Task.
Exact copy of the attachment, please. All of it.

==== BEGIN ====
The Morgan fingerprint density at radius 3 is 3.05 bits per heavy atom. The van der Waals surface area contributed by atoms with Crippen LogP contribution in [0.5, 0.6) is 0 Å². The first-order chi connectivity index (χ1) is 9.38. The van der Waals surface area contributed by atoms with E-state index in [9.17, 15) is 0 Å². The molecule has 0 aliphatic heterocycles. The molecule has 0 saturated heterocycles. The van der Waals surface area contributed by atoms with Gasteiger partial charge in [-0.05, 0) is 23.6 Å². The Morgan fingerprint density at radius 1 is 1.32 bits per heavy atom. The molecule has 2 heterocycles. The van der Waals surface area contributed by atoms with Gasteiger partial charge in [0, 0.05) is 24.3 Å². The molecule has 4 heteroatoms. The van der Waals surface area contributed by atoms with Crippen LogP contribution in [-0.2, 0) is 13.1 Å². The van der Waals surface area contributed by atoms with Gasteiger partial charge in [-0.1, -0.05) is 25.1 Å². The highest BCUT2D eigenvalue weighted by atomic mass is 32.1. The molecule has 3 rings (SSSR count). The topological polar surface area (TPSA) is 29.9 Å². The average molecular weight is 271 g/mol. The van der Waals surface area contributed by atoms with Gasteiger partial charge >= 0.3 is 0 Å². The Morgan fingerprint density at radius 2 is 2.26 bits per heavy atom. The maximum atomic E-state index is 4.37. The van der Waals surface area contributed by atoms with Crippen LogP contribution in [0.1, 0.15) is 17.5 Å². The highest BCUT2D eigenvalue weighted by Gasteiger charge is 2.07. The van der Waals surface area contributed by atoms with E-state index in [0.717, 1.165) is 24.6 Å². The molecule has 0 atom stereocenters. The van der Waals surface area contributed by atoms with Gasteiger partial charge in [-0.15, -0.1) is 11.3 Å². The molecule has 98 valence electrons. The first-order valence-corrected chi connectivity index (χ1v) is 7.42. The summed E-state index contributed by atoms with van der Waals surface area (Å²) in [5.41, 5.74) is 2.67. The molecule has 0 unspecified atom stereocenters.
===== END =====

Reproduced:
The Morgan fingerprint density at radius 3 is 3.05 bits per heavy atom. The van der Waals surface area contributed by atoms with Crippen LogP contribution in [0.5, 0.6) is 0 Å². The first-order chi connectivity index (χ1) is 9.38. The van der Waals surface area contributed by atoms with E-state index in [9.17, 15) is 0 Å². The molecule has 0 aliphatic heterocycles. The molecule has 0 saturated heterocycles. The van der Waals surface area contributed by atoms with Gasteiger partial charge in [-0.05, 0) is 23.6 Å². The Morgan fingerprint density at radius 1 is 1.32 bits per heavy atom. The molecule has 2 heterocycles. The van der Waals surface area contributed by atoms with Gasteiger partial charge in [0, 0.05) is 24.3 Å². The molecule has 4 heteroatoms. The van der Waals surface area contributed by atoms with Crippen LogP contribution in [-0.2, 0) is 13.1 Å². The van der Waals surface area contributed by atoms with Gasteiger partial charge in [-0.1, -0.05) is 25.1 Å². The highest BCUT2D eigenvalue weighted by atomic mass is 32.1. The molecule has 3 rings (SSSR count). The topological polar surface area (TPSA) is 29.9 Å². The average molecular weight is 271 g/mol. The van der Waals surface area contributed by atoms with Gasteiger partial charge >= 0.3 is 0 Å². The Morgan fingerprint density at radius 2 is 2.26 bits per heavy atom. The maximum atomic E-state index is 4.37. The van der Waals surface area contributed by atoms with Crippen LogP contribution in [0.1, 0.15) is 17.5 Å². The highest BCUT2D eigenvalue weighted by Gasteiger charge is 2.07. The van der Waals surface area contributed by atoms with E-state index in [0.717, 1.165) is 24.6 Å². The molecule has 0 atom stereocenters. The van der Waals surface area contributed by atoms with Gasteiger partial charge in [-0.15, -0.1) is 11.3 Å². The molecule has 98 valence electrons. The first-order valence-corrected chi connectivity index (χ1v) is 7.42. The summed E-state index contributed by atoms with van der Waals surface area (Å²) in [5.41, 5.74) is 2.67. The molecule has 0 unspecified atom stereocenters.